Jewish people have suffered anti-Semitism throughout the centuries; there is nothing new in that. As Mrs Ellman reminded us, it is still rife not only all over the world but in this country, and we can never forget that fact. However, it reached its peak with the systematic attempt by the Nazis to wipe out Jews from across the world.
I grew up in an area where we were educated among Jewish people, Hindu people, Muslims, and people of all religions and origins, but the holocaust was never talked about. On my first to Israel in 1992, I saw not the wonderful museum that is now Yad Vashem, but the original museum. That brought home to me what life was like for the Jewish people in Germany and beyond who suffered the systematic attempt to wipe them out. It also brought home to me that we must educate young people across this country on the need to remember what happened, because it is very hard to contemplate that systematic attempt to wipe people out, and very easy to think that it was about just a small number of mad people. But it was not: large numbers of people were involved. We must remember that it is not good enough to pinpoint just the evil people who did this; we should also pinpoint those who stood by while recognising what was going on.
I remember my visit to Auschwitz-Birkenau; it is seared into my consciousness. Going there and seeing at first hand what happened brought home to me the importance of the testimony of those who survived the death camps in proving what had happened. I was privileged to welcome to this House—together with Ian Austin, who is unfortunately unable to be with us today—Kitty Hart-Moxon, who, aged 16, was forced to go to Auschwitz-Birkenau at the point of a gun. She survived to tell the tale, and to come to this country to give her life to being a nurse, to build a family, and to build a life. When, on her arrival, she went to live with the Jewish community in Birmingham, they wanted to ignore the fact of the holocaust—to forget about it. It was a terrible thing, but they wanted to turn a blind eye to what happened. It is important to recognise that in this country way back then, there was almost an attempt, not to belittle the holocaust, but to try to forget about it. In 1978—a long, long time ago, before Holocaust Memorial Day was ever thought of—she went back to Auschwitz-Birkenau to do a documentary, “Return to Auschwitz”, and she wrote a brilliant book. That is almost the forerunner of what we now see in the Holocaust Educational Trust. She is a very brave lady who is very outspoken, quite rightly so, on the work she has done and what we have to do to combat such attempts.
There are three major feature films on this subject: “Schindler’s List”, “Sophie’s Choice”, and now, “Denial”. The first two will be well known to right hon. and hon. Members across the House. “Denial” will be on general release next Friday—Holocaust Memorial Day. It is about the trial of David Irving. Having brought the case himself, he was eventually put on trial, where he was proven to be a holocaust denier and shown to be the fool that he was. I think that that is symptomatic. It is a brilliant film, and I recommend that colleagues across the House see it.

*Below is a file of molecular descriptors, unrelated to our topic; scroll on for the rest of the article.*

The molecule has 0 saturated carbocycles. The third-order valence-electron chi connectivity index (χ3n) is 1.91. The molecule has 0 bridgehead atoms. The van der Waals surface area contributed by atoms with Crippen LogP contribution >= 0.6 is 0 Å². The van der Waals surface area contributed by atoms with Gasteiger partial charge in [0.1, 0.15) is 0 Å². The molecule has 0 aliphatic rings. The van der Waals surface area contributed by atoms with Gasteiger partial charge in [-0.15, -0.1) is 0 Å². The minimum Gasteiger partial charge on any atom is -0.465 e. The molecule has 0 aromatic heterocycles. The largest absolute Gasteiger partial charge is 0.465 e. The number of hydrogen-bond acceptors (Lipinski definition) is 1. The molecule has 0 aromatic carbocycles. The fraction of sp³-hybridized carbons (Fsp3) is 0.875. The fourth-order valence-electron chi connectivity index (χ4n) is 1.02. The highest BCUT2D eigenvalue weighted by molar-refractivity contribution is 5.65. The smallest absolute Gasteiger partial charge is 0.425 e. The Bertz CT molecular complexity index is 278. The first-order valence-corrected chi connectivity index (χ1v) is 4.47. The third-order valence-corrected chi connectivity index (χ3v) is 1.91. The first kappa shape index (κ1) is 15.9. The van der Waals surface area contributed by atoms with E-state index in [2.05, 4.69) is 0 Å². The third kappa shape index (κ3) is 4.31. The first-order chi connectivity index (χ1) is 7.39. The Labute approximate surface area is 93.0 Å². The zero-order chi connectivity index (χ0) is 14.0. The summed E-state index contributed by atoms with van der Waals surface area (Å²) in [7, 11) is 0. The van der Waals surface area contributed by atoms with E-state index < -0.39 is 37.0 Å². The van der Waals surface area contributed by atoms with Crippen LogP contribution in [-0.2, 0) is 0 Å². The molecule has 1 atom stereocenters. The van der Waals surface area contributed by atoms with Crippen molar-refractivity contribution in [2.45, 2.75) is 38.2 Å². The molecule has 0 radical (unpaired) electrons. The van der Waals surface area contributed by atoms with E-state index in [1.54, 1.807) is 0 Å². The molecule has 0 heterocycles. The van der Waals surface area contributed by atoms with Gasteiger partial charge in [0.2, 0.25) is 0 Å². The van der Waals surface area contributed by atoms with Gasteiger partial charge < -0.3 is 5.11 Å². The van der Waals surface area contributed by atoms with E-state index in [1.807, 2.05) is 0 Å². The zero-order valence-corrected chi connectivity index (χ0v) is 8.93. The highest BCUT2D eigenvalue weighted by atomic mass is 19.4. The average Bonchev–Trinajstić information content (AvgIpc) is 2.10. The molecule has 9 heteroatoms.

I pay tribute to an honourable lady in my constituency, Gena Turgel. She was born in Krakow in 1923, the youngest of nine children. When the Nazis bombed her home city on
Gena and her surviving family were eventually sent to Plaszów labour camp on the edge of Krakow. She later discovered that her sister Miriam and her husband, who had married in the ghetto, had been shot after the Nazis caught her trying to bring food into the camp. In the winter of 1944-45 the camp was liquidated, and Gena and her family had to walk to Auschwitz-Birkenau as part of a forced death march.
In January 1945, Gena and her mother were sent on a death march from Auschwitz, leaving behind Hela, Gena’s sister. They never saw her again. After several days, they came to Leslau—that was the German name for the place—where they were forced on to trucks. They travelled under terrible conditions for three to four weeks, eventually arriving in Buchenwald concentration camp. Then they were sent on cattle trucks to Bergen-Belsen, where they arrived in February 1945. Gena worked in a hospital for the next two months and tried to support her mother as best she could.
I commend the early-day motion that was tabled in my name, on a cross-party basis, commemorating Holocaust Memorial Day. It has been signed so far by 44 hon. Members, but I hope that many more will do so later. The book of commitment from the Holocaust Educational Trust is available for Members to sign—it has been available this week and it will be available next week—in the Members’ corridor. I encourage Members from right across the House to sign the book of commitment, to demonstrate that we commemorate those victims and make sure that we all know that life will go on.